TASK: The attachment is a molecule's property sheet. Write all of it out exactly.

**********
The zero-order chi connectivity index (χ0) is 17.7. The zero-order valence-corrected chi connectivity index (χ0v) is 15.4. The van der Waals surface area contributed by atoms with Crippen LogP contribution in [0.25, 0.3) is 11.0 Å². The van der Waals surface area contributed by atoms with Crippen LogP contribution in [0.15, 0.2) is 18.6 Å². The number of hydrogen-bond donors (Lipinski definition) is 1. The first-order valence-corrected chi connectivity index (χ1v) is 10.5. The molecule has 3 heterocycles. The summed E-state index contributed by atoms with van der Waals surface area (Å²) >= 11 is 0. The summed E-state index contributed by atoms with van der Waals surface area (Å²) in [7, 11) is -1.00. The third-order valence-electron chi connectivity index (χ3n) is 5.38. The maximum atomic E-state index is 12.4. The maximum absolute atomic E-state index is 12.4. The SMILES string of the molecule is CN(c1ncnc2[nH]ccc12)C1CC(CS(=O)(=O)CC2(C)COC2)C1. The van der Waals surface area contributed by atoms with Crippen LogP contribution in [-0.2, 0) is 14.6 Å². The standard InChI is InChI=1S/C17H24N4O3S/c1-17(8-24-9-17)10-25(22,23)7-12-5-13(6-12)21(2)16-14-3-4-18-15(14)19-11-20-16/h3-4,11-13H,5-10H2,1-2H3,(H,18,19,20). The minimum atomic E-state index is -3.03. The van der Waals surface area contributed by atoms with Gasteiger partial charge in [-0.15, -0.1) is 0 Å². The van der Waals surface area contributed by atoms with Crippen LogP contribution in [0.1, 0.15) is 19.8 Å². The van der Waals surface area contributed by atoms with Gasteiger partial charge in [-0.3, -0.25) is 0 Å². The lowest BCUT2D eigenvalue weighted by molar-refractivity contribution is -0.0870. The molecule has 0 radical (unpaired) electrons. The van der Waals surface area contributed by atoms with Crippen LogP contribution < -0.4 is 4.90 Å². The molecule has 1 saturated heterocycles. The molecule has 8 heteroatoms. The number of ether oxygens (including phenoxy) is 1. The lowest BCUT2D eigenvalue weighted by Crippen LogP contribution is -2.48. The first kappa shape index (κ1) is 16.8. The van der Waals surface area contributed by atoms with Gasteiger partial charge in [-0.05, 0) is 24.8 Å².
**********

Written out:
The zero-order chi connectivity index (χ0) is 17.7. The zero-order valence-corrected chi connectivity index (χ0v) is 15.4. The van der Waals surface area contributed by atoms with Crippen LogP contribution in [0.25, 0.3) is 11.0 Å². The van der Waals surface area contributed by atoms with Crippen LogP contribution in [0.15, 0.2) is 18.6 Å². The number of hydrogen-bond donors (Lipinski definition) is 1. The first-order valence-corrected chi connectivity index (χ1v) is 10.5. The molecule has 3 heterocycles. The summed E-state index contributed by atoms with van der Waals surface area (Å²) >= 11 is 0. The summed E-state index contributed by atoms with van der Waals surface area (Å²) in [7, 11) is -1.00. The third-order valence-electron chi connectivity index (χ3n) is 5.38. The maximum atomic E-state index is 12.4. The maximum absolute atomic E-state index is 12.4. The SMILES string of the molecule is CN(c1ncnc2[nH]ccc12)C1CC(CS(=O)(=O)CC2(C)COC2)C1. The van der Waals surface area contributed by atoms with Crippen LogP contribution in [-0.2, 0) is 14.6 Å². The standard InChI is InChI=1S/C17H24N4O3S/c1-17(8-24-9-17)10-25(22,23)7-12-5-13(6-12)21(2)16-14-3-4-18-15(14)19-11-20-16/h3-4,11-13H,5-10H2,1-2H3,(H,18,19,20). The minimum atomic E-state index is -3.03. The van der Waals surface area contributed by atoms with Gasteiger partial charge in [-0.15, -0.1) is 0 Å². The van der Waals surface area contributed by atoms with Crippen LogP contribution in [0.1, 0.15) is 19.8 Å². The van der Waals surface area contributed by atoms with Gasteiger partial charge in [-0.3, -0.25) is 0 Å². The lowest BCUT2D eigenvalue weighted by molar-refractivity contribution is -0.0870. The molecule has 0 radical (unpaired) electrons. The van der Waals surface area contributed by atoms with Crippen LogP contribution < -0.4 is 4.90 Å². The molecule has 1 saturated heterocycles. The molecule has 8 heteroatoms. The number of ether oxygens (including phenoxy) is 1. The lowest BCUT2D eigenvalue weighted by Crippen LogP contribution is -2.48. The first kappa shape index (κ1) is 16.8. The van der Waals surface area contributed by atoms with Gasteiger partial charge in [-0.05, 0) is 24.8 Å².